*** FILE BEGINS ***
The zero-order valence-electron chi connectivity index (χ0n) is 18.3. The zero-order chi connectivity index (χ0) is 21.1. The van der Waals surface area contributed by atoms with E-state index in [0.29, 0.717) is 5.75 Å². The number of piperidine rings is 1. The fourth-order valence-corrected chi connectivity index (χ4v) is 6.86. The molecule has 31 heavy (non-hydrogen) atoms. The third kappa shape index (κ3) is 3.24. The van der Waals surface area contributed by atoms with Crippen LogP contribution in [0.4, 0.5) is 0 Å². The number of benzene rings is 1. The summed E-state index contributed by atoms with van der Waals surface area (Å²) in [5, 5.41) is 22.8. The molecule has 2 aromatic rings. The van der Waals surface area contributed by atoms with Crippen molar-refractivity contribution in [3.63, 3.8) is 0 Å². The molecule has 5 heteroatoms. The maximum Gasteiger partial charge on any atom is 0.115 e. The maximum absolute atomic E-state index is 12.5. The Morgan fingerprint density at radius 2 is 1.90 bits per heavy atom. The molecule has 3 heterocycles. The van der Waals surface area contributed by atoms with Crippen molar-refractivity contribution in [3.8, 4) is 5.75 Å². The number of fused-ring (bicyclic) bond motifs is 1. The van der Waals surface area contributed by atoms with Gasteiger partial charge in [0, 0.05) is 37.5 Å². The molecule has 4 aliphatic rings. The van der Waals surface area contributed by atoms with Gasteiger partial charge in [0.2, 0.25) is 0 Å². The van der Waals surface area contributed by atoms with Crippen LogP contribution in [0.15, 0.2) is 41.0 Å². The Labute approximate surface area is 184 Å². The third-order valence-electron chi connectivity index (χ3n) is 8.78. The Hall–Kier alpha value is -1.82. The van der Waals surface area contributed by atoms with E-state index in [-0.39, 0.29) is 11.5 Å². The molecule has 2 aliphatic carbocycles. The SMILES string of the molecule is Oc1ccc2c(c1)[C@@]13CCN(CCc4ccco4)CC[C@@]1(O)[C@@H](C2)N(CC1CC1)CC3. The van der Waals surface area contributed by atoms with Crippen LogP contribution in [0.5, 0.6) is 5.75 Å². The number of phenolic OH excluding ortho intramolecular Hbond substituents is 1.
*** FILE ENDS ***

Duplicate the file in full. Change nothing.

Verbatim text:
The zero-order valence-electron chi connectivity index (χ0n) is 18.3. The zero-order chi connectivity index (χ0) is 21.1. The van der Waals surface area contributed by atoms with E-state index in [0.29, 0.717) is 5.75 Å². The number of piperidine rings is 1. The fourth-order valence-corrected chi connectivity index (χ4v) is 6.86. The molecule has 31 heavy (non-hydrogen) atoms. The third kappa shape index (κ3) is 3.24. The van der Waals surface area contributed by atoms with Crippen LogP contribution in [0.4, 0.5) is 0 Å². The number of benzene rings is 1. The summed E-state index contributed by atoms with van der Waals surface area (Å²) in [5, 5.41) is 22.8. The molecule has 2 aromatic rings. The van der Waals surface area contributed by atoms with Crippen molar-refractivity contribution in [3.63, 3.8) is 0 Å². The molecule has 5 heteroatoms. The maximum Gasteiger partial charge on any atom is 0.115 e. The maximum absolute atomic E-state index is 12.5. The Morgan fingerprint density at radius 2 is 1.90 bits per heavy atom. The molecule has 3 heterocycles. The van der Waals surface area contributed by atoms with Crippen molar-refractivity contribution in [3.8, 4) is 5.75 Å². The number of fused-ring (bicyclic) bond motifs is 1. The van der Waals surface area contributed by atoms with Gasteiger partial charge in [0, 0.05) is 37.5 Å². The molecule has 4 aliphatic rings. The van der Waals surface area contributed by atoms with Gasteiger partial charge in [0.2, 0.25) is 0 Å². The van der Waals surface area contributed by atoms with Crippen LogP contribution in [0.15, 0.2) is 41.0 Å². The Labute approximate surface area is 184 Å². The third-order valence-electron chi connectivity index (χ3n) is 8.78. The Hall–Kier alpha value is -1.82. The van der Waals surface area contributed by atoms with E-state index in [-0.39, 0.29) is 11.5 Å². The molecule has 2 aliphatic carbocycles. The SMILES string of the molecule is Oc1ccc2c(c1)[C@@]13CCN(CCc4ccco4)CC[C@@]1(O)[C@@H](C2)N(CC1CC1)CC3. The van der Waals surface area contributed by atoms with Crippen LogP contribution in [0.5, 0.6) is 5.75 Å². The number of phenolic OH excluding ortho intramolecular Hbond substituents is 1.